Two new reports on transportation funding issued in advance of the July 4th weekend focus attention on gas prices and vehicle travel. Seven states will increase gas taxes on July 1 according to the Institute on Taxation and Economic Policy.
The national average gasoline price for the holiday weekend is projected to be $2.21 gallon, the lowest since 2005, according to Gas Buddy, and the first time lower than on New Year's Day.
"With 1.25 million more travelers than last year, 2017 will be marked as the most traveled Independence Day holiday weekend ever," reports the AAA. "37.5 million Americans will drive to their destinations, an increase of 2.9 percent over last year." The projection should not come as a surprise as the Federal Highway Administration issued a report in April showing that Americans set another record for vehicle miles traveled.
Low gas prices are an ideal time to hike gas taxes, and seven states will do just that on July 1, mostly due to legislatures who had the ability to overcome significant political challenges.
- Indiana will see the largest increase of 9.9 cents per gallon while California and Maryland will adjust gas taxes upwards by 1.9 cents and 0.3 cents per gallon, respectively.
- South Carolina will implement the first two cents of a 12 cents per gallon increase that Republican Gov. Henry McMaster had vetoed, but was overridden by the Republican-controlled General Assembly.
The Institute on Taxation and Economic Policy (ITEP) describes the details behind all the state gas tax changes that take effect July 1 in the first of three reports.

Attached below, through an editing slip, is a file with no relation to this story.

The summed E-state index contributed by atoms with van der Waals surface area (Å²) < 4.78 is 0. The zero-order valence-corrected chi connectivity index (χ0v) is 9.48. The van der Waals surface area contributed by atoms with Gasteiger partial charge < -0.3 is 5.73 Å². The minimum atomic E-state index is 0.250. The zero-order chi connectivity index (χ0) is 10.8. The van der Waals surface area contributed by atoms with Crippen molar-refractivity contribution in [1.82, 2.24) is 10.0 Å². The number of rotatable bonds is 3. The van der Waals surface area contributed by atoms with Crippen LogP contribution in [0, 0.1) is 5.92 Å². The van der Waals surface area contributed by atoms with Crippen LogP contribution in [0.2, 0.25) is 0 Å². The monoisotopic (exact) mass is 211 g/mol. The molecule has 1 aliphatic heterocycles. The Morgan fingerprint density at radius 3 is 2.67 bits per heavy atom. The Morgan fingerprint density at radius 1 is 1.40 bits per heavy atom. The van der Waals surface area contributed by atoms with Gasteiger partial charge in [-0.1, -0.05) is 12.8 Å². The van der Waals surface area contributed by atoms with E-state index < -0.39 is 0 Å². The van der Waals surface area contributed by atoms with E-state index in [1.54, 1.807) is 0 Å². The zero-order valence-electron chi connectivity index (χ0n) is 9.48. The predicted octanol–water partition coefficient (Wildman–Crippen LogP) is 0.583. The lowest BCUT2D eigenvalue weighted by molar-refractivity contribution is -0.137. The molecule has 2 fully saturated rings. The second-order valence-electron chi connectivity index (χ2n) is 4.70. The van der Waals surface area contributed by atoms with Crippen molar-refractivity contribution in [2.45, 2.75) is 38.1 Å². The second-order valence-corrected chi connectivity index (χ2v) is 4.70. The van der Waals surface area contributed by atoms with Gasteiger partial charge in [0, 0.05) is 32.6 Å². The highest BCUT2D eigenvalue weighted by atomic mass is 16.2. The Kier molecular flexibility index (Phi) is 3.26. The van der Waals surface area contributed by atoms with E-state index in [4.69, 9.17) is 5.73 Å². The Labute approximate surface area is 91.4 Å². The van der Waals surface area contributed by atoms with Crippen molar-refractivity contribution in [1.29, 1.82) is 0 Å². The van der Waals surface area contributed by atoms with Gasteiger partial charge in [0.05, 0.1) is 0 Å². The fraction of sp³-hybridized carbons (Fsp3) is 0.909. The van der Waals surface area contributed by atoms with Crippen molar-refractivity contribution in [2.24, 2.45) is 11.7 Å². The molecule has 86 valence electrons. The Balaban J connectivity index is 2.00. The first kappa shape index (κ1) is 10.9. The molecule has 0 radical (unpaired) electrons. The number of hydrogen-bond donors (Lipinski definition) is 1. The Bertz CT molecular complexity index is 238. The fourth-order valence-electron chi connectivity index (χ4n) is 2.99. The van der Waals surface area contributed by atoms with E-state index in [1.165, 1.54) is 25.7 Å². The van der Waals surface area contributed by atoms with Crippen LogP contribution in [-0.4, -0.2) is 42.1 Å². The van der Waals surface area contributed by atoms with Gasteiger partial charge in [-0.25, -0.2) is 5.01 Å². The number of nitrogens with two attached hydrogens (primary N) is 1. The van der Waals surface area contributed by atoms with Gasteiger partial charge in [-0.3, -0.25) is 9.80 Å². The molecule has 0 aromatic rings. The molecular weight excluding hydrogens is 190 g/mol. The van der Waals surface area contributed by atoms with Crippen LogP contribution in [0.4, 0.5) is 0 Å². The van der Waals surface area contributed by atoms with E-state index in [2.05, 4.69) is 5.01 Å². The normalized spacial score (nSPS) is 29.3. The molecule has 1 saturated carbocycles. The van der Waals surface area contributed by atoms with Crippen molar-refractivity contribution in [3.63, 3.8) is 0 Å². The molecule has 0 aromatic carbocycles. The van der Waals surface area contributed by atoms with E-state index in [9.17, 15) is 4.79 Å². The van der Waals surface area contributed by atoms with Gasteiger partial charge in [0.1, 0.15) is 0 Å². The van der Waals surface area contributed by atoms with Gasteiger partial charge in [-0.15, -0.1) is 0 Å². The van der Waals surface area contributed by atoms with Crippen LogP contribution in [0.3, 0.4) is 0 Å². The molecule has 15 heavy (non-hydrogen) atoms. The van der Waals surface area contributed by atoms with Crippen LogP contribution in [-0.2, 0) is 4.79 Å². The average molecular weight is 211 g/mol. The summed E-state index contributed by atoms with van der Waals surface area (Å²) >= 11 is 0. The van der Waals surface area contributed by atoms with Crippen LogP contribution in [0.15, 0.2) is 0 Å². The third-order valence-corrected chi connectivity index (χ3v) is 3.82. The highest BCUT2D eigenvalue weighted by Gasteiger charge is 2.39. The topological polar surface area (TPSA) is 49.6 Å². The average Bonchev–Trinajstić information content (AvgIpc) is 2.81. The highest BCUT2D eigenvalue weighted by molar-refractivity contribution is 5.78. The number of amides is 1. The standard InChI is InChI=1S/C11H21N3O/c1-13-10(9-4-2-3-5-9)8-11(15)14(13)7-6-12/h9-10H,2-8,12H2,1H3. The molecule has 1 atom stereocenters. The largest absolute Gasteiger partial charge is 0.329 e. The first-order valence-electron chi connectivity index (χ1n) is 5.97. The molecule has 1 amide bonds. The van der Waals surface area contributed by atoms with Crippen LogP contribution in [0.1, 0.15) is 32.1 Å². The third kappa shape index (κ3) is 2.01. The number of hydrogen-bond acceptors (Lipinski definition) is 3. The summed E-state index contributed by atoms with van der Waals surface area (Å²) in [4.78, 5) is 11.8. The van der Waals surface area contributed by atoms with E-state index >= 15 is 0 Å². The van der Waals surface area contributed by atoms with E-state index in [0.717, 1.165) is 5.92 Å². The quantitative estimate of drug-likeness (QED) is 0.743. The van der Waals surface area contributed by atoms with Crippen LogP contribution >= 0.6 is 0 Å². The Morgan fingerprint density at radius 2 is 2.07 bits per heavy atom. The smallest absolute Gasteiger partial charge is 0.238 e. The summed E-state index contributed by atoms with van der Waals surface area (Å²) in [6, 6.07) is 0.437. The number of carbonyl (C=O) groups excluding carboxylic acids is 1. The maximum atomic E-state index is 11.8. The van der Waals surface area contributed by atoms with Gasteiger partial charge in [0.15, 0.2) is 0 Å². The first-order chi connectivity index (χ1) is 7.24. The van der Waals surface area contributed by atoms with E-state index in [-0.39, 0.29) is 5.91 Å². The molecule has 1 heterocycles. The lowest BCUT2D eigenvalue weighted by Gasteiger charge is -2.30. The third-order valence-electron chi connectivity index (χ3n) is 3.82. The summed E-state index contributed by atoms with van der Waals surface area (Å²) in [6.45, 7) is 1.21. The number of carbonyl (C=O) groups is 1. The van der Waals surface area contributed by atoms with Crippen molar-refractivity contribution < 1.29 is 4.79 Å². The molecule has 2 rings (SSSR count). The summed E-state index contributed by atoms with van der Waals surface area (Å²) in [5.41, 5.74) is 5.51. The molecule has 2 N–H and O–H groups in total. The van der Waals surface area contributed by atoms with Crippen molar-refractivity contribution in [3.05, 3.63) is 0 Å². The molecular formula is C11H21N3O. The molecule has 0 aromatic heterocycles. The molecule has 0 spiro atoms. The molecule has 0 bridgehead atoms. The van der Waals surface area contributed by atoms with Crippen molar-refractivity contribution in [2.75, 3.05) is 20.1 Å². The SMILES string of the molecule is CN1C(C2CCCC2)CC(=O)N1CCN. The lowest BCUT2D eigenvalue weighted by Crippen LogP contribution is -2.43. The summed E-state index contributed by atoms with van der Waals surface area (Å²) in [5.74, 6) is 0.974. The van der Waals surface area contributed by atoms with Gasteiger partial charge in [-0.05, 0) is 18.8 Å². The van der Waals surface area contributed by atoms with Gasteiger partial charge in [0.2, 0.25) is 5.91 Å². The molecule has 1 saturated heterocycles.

Click here for diesel tax changes on July 1.
ITEP updated two policy briefs as well on June 28:
- How Long Has It Been Since Your State Raised Its Gas Tax?
- Thirteen states have gone two decades or more without a gas tax increase.
- Most Americans Live in States with Variable-Rate Gas Taxes: "Thirty states and the federal government levy fixed-rate gas taxes where the tax rate does not change even when the cost of infrastructure materials rises or when drivers transition toward more fuel-efficient vehicles and pay less in gas tax."
Switch to Vehicle Miles Traveled Fee
Finally, Dug Begley, transportation writer for the Houston Chronicle, reports on new research published in the Journal of Public Economics [pdf] concluding that a "federal tax on vehicle miles traveled [VMT], as opposed to a per-gallon tax on gasoline, could raise money for the Highway Trust Fund and improve society, to the tune of a 20 percent increase in social welfare."
The report indicates that a VMT fee would correct the funding problem created by the policy inconsistency of a stagnant federal gas tax, unchanged since 1993, and steadily increasing fuel economy standards, currently set at 54.5 mpg by 2025, though President Trump is trying to roll it back.
The researchers, Brookings Institution’s Clifford Winston, the University of Arizona’s Ashley Langer, and the University of Houston’s Vikram Maheshri, write (in a message tailor-made for the record travel expected this holiday weekend):
A VMT tax has the potential to generate a more stable stream of revenues than a gasoline tax because motorists cannot reduce their tax burden by driving more fuel efficient vehicles.
Hat tips to Carl Davis and Jenice Robinson, ITEP.
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